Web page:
RESOURCES TO HELP FAMILIES THRIVE

 

MAKE LEARNING FUN!

Ideas from  Kas Winters, "The Mother of Family Ideas"

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U.F.O. Day

June 24th

 

Research U.F.O's

Whether you go to the library or search on-line, there is a plethora of information on this topic, and it's one that fascinates both children and adults. Look at the night sky with binoculars or a telescope. Try to find a spot for view that is far enough from the lights of a town to get a good view. (Do a little star gazing too and identify some constellations. Scorpio is easy to find in the summer.) Make a folder to collect your information, a list of websites to check and photos of possible unidentified flying objects. Have "what if?" discussions with children. What if there are aliens? What might they look like? Would they be friendly or frightening? How might they travel? Would you like to meet one? Let the questions evolve.


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with books, tapes and the Lovable Me Bug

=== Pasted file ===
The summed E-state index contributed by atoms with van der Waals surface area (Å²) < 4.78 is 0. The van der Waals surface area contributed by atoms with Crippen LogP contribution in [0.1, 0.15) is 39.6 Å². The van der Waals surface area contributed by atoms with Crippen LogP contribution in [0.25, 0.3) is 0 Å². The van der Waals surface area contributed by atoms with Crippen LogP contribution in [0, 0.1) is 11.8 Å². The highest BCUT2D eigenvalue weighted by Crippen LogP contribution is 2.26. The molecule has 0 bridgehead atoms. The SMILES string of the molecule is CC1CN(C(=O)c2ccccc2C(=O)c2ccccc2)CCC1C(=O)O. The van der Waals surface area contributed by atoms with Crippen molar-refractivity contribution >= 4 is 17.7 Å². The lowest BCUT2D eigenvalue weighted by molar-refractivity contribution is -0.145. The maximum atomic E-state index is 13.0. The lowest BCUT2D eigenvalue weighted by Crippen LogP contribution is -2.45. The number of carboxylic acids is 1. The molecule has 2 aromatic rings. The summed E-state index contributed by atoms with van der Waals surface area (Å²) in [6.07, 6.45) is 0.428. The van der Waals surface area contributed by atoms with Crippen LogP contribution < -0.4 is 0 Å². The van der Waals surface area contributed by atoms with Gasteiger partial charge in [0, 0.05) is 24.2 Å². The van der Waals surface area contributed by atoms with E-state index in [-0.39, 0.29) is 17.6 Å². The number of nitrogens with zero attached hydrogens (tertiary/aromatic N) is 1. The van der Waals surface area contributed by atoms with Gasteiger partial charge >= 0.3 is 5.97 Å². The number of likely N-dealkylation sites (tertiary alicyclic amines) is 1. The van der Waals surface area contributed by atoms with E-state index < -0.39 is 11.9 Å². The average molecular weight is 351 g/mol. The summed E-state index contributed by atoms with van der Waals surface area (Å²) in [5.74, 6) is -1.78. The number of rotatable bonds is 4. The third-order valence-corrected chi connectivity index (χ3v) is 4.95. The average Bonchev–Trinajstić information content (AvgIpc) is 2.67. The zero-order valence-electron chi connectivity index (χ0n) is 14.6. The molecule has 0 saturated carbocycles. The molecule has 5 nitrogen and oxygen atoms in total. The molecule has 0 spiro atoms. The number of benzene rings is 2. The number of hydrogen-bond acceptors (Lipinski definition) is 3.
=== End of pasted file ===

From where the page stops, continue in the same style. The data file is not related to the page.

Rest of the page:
PUPPET PATTERNS

Timmie Puppet Pattern

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Tillie Puppet Pattern


Pan for Gold

There are places here in Arizona where you can pan for real gold, and often find garnet and other interesting things in the process. You rarely find more than a few flecks, but it's even fun for grown-ups. For young children, you can spray some rocks with gold paint and mix them with sand after the paint is dry. Put water in a container with the sand and rocks and give the kids pie pans. Put some sand mixture and water in a pan and swish it from side to side so that the lighter sand goes back into the container with the water and the heavier "gold" stays in the pie pan. Collect the "gold" and put it in a bag. You can also use iron pyrite (fool's gold). We've kept kids busy with the activity for extended periods of time! Follow-up by looking for rocks the next time you are out and about. Always watch children around water.